Technically I have been up since 10:30 am, but today was a day that I just wanted to stay in bed. (Now that I see the long list of things I need to do today, I wish I had gotten up earlier. Oh well.) And here is part of the daily reality of chronic pain sufferers and the many reasons we don’t do things according to your standards:
- It’s not just a natural form of tiredness, such as a lack of sleep, although many of us have that problem too. We’re also tired as a result of medication, various levels of pain experienced on that day, memory loss, physical inability, emotional and mental drain as well as the constant struggle to do the simple, daily tasks you take for granted.
- Worry and uncertainty. I know we’re “not supposed to worry and exercise faith”, but seeing your declining health and abilities is enough to cause anxiety and panic for anyone. Imagine having a Charlie horse that never went away and turned into paralysis. This is the life of chronic pain sufferers as we try to remain positive and hope for improvement, while balancing our changing reality and a growing list of things you no longer can do or must make adjustments for.
- Anger/Annoyance. The level varies from person to person, but both exist, even on a small scale. Some sufferers cannot get pass the “why me” stage; others are angered or depressed by the outward stares or remarks, depending on the outward appearance of their disability.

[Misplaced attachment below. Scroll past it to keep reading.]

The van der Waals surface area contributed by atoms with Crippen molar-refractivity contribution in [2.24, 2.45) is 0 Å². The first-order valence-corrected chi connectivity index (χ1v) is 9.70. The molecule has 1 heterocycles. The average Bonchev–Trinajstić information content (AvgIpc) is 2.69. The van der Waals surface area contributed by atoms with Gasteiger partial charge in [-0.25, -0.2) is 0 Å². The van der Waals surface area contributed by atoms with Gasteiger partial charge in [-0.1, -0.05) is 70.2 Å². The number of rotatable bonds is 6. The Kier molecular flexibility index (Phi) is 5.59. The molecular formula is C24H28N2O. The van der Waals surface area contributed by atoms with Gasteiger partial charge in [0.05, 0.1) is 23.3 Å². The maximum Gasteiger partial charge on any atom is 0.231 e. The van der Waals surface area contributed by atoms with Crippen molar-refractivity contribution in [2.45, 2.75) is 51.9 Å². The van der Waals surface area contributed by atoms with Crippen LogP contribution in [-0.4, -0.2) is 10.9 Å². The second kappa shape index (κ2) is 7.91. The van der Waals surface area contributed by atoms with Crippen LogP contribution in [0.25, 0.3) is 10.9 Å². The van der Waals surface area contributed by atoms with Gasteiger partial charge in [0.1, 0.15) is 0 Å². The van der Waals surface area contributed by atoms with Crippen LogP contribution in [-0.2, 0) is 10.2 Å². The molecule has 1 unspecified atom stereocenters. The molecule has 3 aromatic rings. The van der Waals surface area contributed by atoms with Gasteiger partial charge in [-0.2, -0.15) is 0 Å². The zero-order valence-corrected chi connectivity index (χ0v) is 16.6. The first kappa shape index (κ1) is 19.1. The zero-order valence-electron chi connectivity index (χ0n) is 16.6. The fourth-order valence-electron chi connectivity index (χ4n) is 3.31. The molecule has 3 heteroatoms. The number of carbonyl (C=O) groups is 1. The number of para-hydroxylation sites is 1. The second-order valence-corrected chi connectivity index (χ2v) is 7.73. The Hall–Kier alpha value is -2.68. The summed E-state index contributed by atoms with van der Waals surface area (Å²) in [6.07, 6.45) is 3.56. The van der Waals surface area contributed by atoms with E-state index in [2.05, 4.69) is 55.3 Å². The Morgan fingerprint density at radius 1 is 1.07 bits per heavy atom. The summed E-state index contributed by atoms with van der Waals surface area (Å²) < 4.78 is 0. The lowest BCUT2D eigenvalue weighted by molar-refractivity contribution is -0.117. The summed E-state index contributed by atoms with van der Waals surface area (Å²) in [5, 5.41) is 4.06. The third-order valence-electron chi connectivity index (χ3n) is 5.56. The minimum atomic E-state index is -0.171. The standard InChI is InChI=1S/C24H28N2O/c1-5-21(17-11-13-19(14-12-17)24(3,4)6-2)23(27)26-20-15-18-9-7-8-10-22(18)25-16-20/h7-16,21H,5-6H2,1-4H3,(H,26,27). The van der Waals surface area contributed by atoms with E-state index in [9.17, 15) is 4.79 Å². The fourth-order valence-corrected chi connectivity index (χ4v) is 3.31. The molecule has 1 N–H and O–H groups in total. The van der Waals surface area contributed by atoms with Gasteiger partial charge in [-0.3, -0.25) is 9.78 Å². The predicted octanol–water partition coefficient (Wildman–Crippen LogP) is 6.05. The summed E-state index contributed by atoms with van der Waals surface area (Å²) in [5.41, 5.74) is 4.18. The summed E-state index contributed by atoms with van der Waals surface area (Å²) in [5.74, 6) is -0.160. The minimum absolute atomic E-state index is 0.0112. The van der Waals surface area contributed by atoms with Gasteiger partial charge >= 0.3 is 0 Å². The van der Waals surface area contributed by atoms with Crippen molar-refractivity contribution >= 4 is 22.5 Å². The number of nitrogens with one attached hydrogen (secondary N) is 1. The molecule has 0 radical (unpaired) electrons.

- Nutritional deficiencies. Depending on your state of health at any given moment, and what level of help you have, you have to make certain choices. Some days your greatest task will be getting out of bed and taking a shower. Other times you may feel like your old self and able to go to a social event, cook a quick meal or go to the movies. Nevertheless, depending on your life of illness or disability, eating, hydration and supplementation may not be a high priority on your list. Caution: this is a great way to break your body down and worsen your impairment.
For some, just reading this makes you cry or extend your sympathy. I always tell others, “Don’t feel sorry for me. Others would kill to trade places for the abilities I do have”. As The Joy Guru, I use my chronic pain as a reminder to not take life for granted and that we all can do nothing outside of God’s power.
Truly I am thankful and reminded of all the things on my bucket list that I accomplished before I even knew that a “bucket list” was. God blessed me with the wisdom, after surviving childhood abuse, depression and contemplating suicide, to find a way to enjoy life beyond what I saw or knew. He pressed upon me in my late teens, to work hard and save money so I could experience His handiwork in other parts of the world.
Looking at my current state of health, although I believe that it ain’t over or this is the end, I’m so grateful that I silenced the opinions of others and lived life on my own terms. Chronic pain or not, I will do the same today, but just on a difference level.
It’s 12:02 pm and I’m just getting out of bed: thank you God for the precious gift of life and my portion of health, life and strength on TODAY, so I could GET UP!
–Alesha Brown, The Joy Guru
Empowerment Coach, Motivational Speaker and Best Selling Author
CEO, Alesha Brown LLC